‘Batman: The Killing Joke’ Theatrical Tickets On Sale

By June 17, 2016
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The long awaited animated adaptation of Alan Moore’s The Killing Joke is set for to premiere next month at San Diego Comic-Con, but last month we also brought news that fans who can’t attend will have another opportunity to see the film on the big screen. Fathom Events has partnered with Warner Bros. Home Entertainment for a special one-night-only screening of Batman: The Killing Joke on July 25, with tickets going onsale this morning.

Kevin Conroy and Mark Hamill will reprise their roles as Batman and The Joker, respectively, while Bruce Timm is onboard as executive producer – which practically makes this a Batman: The Animated Series reunion. Fans who attend the screening will also be treated to a special introduction from Hamill, along with a never-before-seen documentary about the actor and his passion for this particular story. The evening will also include a behind-the-scenes look at how the Joker’s disturbing song and dance number from the original comic was brought to life in animated form.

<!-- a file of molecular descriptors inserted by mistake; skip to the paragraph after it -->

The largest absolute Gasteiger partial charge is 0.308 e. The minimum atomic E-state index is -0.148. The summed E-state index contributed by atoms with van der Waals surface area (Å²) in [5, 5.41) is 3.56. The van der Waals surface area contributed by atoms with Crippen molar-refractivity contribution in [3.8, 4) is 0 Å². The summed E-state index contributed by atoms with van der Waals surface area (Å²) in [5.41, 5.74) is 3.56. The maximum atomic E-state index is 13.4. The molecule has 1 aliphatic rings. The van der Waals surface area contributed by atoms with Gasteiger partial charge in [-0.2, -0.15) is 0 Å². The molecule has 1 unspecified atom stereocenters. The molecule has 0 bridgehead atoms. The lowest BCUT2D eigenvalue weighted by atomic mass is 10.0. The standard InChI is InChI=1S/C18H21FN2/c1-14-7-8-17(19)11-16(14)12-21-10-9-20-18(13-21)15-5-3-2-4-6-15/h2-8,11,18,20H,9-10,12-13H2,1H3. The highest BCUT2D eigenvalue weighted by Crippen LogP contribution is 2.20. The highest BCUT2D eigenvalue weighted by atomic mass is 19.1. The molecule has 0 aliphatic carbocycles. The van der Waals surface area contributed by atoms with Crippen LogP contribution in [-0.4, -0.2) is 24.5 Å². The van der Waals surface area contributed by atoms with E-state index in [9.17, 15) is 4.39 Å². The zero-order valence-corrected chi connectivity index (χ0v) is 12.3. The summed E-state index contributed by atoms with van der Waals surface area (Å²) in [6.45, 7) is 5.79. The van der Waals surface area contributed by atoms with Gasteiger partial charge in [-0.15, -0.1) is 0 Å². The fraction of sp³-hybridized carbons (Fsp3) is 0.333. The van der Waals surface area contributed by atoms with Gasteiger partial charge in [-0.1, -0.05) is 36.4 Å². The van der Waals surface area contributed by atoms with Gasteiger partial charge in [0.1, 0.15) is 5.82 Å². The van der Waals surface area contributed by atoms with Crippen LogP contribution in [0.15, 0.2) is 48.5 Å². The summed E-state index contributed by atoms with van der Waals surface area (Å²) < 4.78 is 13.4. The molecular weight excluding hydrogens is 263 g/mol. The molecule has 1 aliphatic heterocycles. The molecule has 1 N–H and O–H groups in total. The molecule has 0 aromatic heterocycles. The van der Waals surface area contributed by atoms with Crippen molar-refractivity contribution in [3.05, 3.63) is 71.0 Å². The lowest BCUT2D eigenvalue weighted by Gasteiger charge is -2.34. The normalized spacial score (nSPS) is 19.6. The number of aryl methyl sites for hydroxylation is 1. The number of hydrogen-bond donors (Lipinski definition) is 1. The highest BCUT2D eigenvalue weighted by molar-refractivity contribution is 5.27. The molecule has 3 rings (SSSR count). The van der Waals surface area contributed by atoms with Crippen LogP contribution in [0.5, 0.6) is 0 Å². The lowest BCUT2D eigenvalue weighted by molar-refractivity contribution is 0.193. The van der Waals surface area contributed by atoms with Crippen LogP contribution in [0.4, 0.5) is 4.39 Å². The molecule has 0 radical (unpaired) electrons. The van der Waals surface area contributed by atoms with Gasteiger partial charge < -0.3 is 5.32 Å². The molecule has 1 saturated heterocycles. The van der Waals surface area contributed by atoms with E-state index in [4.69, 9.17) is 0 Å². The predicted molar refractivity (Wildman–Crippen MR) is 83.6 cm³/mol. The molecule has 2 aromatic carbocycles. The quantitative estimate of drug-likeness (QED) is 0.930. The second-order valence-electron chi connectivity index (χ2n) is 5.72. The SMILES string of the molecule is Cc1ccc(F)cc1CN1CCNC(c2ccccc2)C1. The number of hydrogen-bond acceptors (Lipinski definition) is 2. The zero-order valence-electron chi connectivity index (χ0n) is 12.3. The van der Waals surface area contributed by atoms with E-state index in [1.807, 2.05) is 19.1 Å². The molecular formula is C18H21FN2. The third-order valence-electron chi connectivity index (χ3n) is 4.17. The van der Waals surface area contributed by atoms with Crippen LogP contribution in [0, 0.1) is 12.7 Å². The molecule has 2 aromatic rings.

Batman: The Killing Joke follows the Clown Prince of Crime’s quest to prove that even the greatest heroes can turn out just like him – all it takes is one bad day. The original graphic novel was extremely controversial for its depiction of sexual violence, and even creator Alan Moore has tried to distance himself from the darkness of the material. But despite its polarizing themes, there’s no denying the book’s popularity, and fans have been long been begging for an adaptation.

On July 25, Fathom Events will offer two chances to see the film in theaters: one at 7:30pm, with an encore showing at 10:00pm. Tickets can be purchased from FathomEvents.com, or by visiting the box office at participating theaters.

Brent Hankins

Brent Hankins

Contributing Writer at GeekNation
Brent Hankins is a member of the Phoenix Critics Circle and co-host of the Drinks and Discourse podcast. He's also the proud owner of an Italian Greyhound named Sullivan. He's adorable (the dog, not the author).